Acarid mites

Bulb mites infest the bulbs of many plant species, including Easter lily, onion, daffodil, tulip, and hyacinth.


Bulb mites feed on the underground portion of bulbs, weakening the plant tissue. Feeding damage also promotes the secondary invasion of plant pathogens such as Fusarium, Pythium, and Rhizoctonia. On Easter lily (Lilium longiflorum), typical symptoms include rosetting, cessation of growth at a height of 3-6 inches, chlorosis, and occasionally death.

Description and life cycle

The slow-moving adult bulb mites are 1/25 inch (1 mm) long and pearly white with short, red legs. Females produce 100-150 eggs, laid singly or in groups on the bulb's surface, near injured or decaying tissue or between bulb scales. A generation can be completed in 10 days at 81°F.


Bulb mites are difficult to observe until their damage becomes apparent. If bulb mites damage your crop one year, plan control efforts the next year based on that experience.

Natural enemies

Bulb mites have few natural enemies, and no known parasites or pathogens control them.


Hypoaspis aculeifer. This soil-dwelling, laelapid mite is a nonspecialist predator of arthropods, but appears to feed and reproduce best on bulb mites.The light brown adults are less than 1/25 inch (1 mm) long and spend all their time on or in the soil. Adults consume up to 30 bulb mites daily. Females deposit one to three eggs per day.White, nonfeeding, six-legged larvae hatch from the eggs and become eight-legged nymphs in about a day.The nymphal stage lasts 4-5 days. During this phase nymphs consume an average of 15 bulb mites. Both immature and adult predators prefer the larval stage of the bulb mite as prey. Development is faster on larval and egg stages than on adult prey. Adults may live up to 60 days.They are inactive when temperatures are below 57°F.This species is available commercially.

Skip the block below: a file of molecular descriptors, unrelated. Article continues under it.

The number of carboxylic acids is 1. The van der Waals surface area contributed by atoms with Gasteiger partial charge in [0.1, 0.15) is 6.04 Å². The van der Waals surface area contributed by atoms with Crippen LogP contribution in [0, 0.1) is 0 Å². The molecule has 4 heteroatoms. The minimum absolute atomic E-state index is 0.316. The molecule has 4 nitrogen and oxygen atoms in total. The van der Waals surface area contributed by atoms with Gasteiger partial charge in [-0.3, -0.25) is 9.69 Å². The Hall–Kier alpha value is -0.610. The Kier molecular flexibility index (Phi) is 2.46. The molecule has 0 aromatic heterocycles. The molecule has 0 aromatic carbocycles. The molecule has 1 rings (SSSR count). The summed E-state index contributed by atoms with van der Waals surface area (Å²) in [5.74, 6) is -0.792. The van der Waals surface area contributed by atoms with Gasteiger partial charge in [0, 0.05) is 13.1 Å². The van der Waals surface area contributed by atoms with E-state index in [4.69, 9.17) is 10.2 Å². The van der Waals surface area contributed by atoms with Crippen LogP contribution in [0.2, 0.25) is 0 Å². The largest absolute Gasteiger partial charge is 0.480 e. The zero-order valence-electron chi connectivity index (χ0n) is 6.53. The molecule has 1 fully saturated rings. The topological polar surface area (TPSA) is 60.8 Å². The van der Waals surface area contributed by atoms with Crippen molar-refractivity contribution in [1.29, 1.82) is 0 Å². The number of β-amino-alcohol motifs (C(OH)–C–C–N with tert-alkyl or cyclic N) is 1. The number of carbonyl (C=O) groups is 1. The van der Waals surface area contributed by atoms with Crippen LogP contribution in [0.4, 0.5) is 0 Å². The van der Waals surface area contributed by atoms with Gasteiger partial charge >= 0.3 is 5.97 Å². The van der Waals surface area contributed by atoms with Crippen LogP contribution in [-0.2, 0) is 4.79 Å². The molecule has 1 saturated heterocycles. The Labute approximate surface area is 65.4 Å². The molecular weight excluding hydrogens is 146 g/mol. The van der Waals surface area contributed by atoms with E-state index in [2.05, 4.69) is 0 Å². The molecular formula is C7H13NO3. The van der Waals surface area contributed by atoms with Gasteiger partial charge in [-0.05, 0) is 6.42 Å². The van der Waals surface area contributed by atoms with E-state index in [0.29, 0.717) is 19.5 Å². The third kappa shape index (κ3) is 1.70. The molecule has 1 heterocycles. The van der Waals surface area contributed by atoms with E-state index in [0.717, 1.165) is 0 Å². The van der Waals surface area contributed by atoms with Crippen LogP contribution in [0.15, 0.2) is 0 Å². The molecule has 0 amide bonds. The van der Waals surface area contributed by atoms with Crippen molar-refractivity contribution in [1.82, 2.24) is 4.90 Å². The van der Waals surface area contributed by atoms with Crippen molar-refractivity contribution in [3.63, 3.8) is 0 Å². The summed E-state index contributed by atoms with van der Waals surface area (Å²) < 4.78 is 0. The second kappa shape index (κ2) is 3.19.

A related species,H. vacua, has similar biology and feeding habits. In small-dish trials in laboratory studies, H. vacua consumed 33 bulb mite nymphs during development, while adult females ate about 13 mite nymphs per day. H.vacua is not available commercially.

Possibilities for effective biological control

Hypoaspis aculeifer or other species may have potential as a biological control agent against bulb mites. In small-scale laboratory experiments H. aculeifer was able to suppress bulb mites to very low levels on lily bulbs.The predators did not leave the bulbs until almost all prey were eaten. In closed plastic bags filled with lily bulb scales and vermiculite (similar to lily bulb propagation conditions), Hypoaspis was also able to suppress the bulb mite to very low numbers. However, no research has been conducted on introducing this predator to greenhouses for bulb mite control.The related species H. miles, sold commercially for fungus gnat control, died out without noticeable impact on the bulb mite population.

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